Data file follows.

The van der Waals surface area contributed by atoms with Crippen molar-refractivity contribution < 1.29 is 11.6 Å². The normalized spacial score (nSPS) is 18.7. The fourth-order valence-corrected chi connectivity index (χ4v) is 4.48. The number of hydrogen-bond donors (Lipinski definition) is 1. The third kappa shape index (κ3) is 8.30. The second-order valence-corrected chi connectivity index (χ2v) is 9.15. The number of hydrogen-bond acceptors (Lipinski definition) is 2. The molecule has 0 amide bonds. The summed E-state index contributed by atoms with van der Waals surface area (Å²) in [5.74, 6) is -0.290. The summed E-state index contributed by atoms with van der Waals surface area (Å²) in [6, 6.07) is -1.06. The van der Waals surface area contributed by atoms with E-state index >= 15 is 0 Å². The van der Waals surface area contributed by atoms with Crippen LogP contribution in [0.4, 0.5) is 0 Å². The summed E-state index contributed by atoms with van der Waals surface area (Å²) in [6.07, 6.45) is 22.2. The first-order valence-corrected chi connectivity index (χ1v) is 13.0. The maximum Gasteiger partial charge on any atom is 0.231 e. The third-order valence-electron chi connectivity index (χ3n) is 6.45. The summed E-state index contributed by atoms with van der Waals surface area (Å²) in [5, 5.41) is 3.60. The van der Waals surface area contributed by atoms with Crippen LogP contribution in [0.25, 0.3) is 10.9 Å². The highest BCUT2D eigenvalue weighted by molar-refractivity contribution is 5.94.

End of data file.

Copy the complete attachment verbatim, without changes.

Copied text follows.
The van der Waals surface area contributed by atoms with Crippen molar-refractivity contribution < 1.29 is 11.6 Å². The normalized spacial score (nSPS) is 18.7. The fourth-order valence-corrected chi connectivity index (χ4v) is 4.48. The number of hydrogen-bond donors (Lipinski definition) is 1. The third kappa shape index (κ3) is 8.30. The second-order valence-corrected chi connectivity index (χ2v) is 9.15. The number of hydrogen-bond acceptors (Lipinski definition) is 2. The molecule has 0 amide bonds. The summed E-state index contributed by atoms with van der Waals surface area (Å²) in [5.74, 6) is -0.290. The summed E-state index contributed by atoms with van der Waals surface area (Å²) in [6, 6.07) is -1.06. The van der Waals surface area contributed by atoms with E-state index >= 15 is 0 Å². The van der Waals surface area contributed by atoms with Crippen LogP contribution in [0.4, 0.5) is 0 Å². The summed E-state index contributed by atoms with van der Waals surface area (Å²) in [6.07, 6.45) is 22.2. The first-order valence-corrected chi connectivity index (χ1v) is 13.0. The maximum Gasteiger partial charge on any atom is 0.231 e. The third-order valence-electron chi connectivity index (χ3n) is 6.45. The summed E-state index contributed by atoms with van der Waals surface area (Å²) in [5, 5.41) is 3.60. The van der Waals surface area contributed by atoms with Crippen LogP contribution in [0.25, 0.3) is 10.9 Å². The highest BCUT2D eigenvalue weighted by molar-refractivity contribution is 5.94.